The Manhattan doctor once stricken Ebola will not be telling his tale to the city’s hungry press corps.
Dr. Craig Spencer, who came down with Ebola last month after treating patients suffering from the deadly virus in West Africa, made a statement to the press this morning and announced he would not be conducting any further interviews with the media.
“I would like to thank in the advance the media for respecting my right and my family’s right to complete privacy,” Dr. Spencer said. He briefly spoke with the New York Times while undergoing treatment on November 1.
“I will not be commenting publicly beyond this statement and I urge you please to focus your attention on where it’s mostly needed, at the source of the Ebola outbreak in West Africa,” he continued.
Reporters staked out the doctor’s apartment building in West Harlem anyway, not deterred by his statement.
Dr. Spencer spoke last at the press conference in Bellevue Hospital this morning, where he has been treated since he was admitted on October 23. Health officials announced yesterday the doctor was free of Ebola and ready to be safely discharged.
Mayor Bill de Blasio praised Dr. Spencer for traveling to Africa to help combat the virus, where it has killed thousands. Only one person has died from Ebola in the United States and every other Ebola patient has been successfully treated.
“It is a good feeling to hug a hero and we have a hero in our midst,” Mr. de Blasio said, underscoring the fact that Dr. Spencer could now be touched and is not a danger to the public. “He has been an inspiration throughout the challenge he faced.”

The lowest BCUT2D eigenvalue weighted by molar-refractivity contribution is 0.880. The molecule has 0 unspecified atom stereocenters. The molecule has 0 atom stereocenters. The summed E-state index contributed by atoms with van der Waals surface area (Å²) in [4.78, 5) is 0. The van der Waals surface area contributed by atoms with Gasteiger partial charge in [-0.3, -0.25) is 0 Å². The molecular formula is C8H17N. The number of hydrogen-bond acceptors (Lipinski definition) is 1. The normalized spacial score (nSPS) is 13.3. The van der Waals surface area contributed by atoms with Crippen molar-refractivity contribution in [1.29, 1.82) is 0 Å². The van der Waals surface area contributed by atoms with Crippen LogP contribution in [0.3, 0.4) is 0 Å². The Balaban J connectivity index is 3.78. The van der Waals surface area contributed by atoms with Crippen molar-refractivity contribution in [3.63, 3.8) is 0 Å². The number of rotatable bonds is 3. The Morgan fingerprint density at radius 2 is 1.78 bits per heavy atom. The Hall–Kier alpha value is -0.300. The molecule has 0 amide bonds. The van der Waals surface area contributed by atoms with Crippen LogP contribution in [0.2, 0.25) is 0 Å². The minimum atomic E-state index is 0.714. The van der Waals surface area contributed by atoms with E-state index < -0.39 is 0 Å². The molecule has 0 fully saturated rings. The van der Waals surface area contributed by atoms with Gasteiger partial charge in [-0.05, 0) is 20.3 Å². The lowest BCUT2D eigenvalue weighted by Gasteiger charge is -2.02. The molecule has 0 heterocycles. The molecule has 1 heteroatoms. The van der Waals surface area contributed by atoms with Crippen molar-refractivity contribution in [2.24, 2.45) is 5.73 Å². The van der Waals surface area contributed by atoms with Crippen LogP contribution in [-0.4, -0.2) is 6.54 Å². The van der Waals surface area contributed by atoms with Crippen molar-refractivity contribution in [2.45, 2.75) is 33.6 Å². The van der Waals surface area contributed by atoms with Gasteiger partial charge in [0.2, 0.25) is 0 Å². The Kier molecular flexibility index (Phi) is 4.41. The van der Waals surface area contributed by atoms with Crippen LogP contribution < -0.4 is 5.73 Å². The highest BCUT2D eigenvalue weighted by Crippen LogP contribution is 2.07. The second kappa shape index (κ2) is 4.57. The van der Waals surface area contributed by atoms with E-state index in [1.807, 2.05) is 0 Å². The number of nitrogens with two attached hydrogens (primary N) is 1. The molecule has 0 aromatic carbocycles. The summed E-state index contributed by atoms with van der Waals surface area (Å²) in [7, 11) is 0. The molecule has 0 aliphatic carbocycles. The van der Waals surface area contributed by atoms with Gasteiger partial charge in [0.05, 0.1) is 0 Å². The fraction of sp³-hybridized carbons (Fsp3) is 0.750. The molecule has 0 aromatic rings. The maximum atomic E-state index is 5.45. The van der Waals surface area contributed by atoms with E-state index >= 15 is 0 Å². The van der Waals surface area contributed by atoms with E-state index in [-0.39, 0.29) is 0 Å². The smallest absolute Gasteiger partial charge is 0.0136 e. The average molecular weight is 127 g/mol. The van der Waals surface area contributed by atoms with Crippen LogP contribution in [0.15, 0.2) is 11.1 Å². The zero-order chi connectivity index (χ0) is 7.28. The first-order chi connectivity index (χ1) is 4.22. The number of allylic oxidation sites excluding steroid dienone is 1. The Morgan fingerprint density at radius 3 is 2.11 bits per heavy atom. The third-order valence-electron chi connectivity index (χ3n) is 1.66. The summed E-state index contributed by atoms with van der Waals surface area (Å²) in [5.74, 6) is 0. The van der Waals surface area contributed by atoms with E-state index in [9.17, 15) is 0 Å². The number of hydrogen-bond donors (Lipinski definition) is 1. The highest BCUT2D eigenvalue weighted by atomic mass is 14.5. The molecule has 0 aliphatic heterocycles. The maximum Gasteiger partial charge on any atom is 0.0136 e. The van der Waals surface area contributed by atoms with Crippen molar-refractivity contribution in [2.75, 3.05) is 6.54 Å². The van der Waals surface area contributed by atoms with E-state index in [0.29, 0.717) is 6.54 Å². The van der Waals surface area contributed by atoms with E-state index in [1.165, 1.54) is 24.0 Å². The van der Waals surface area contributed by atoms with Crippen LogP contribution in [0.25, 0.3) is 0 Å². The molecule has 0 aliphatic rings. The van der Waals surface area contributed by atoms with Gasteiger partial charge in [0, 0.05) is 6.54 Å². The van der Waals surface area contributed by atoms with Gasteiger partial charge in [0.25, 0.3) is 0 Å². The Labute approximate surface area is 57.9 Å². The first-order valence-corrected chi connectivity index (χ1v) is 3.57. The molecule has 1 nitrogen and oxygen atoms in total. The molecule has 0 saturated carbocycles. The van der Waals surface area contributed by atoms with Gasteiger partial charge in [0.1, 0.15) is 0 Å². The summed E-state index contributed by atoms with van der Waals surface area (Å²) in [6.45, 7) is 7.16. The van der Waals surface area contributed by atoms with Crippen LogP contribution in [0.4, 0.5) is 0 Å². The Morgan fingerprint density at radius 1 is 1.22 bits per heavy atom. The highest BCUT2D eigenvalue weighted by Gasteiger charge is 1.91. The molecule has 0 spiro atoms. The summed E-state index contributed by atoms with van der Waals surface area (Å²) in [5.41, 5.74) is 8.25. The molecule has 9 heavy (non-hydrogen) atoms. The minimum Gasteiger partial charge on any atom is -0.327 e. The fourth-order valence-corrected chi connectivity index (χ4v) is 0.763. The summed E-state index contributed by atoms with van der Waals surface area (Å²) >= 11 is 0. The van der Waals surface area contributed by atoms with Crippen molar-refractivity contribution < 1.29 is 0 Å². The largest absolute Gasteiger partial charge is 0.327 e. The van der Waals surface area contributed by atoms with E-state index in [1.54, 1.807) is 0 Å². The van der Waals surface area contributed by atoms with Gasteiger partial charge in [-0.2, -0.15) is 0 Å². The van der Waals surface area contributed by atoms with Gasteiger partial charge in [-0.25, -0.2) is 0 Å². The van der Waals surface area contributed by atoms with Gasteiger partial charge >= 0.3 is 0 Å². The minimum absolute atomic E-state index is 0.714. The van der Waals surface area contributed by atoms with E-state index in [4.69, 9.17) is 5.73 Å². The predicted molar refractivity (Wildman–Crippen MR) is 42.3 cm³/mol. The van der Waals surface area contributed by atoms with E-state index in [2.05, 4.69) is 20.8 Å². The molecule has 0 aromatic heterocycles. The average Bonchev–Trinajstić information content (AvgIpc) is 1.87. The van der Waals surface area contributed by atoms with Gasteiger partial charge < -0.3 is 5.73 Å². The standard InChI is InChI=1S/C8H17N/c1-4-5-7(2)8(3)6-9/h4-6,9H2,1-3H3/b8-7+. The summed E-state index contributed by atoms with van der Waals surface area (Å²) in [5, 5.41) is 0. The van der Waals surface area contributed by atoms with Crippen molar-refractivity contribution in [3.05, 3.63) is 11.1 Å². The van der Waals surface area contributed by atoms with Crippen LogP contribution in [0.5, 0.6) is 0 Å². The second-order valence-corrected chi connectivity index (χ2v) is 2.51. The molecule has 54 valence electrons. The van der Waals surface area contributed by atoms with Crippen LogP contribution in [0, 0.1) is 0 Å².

“Dr. Spencer is Ebola free and New York City is Ebola free,” Mr. de Blasio triumphantly added.
Mr. de Blasio said Dr. Spencer cracked a joke at his expense when he spoke with the mayor on the phone while undergoing treatment for the virus. Alluding to Mr. de Blasio’s much-mocked decision to eat pizza with a knife and fork in January, Dr. Spencer asked the mayor how he could be on the phone and “hold a knife and a fork at the same time.”
Mr. de Blasio also urged New Yorkers not to spread misinformation about Ebola, get their flu shots and not stigmatize healthcare professionals who work at Bellevue or travel abroad to treat Ebola patients.
Dr. Spencer echoed Mr. de Blasio’s sentiments, speaking with emotion about his time spent in Africa. He said Africans who he had treated successfully called his cellphone while he was being treated at Bellevue. Dr. Spencer urged the media to keep their focus on the disease there.
“While my case has garnered international attention, it is important to remember that my infection represents but a fraction of the more than 13,000 reported cases in the center of the outbreak,” he said.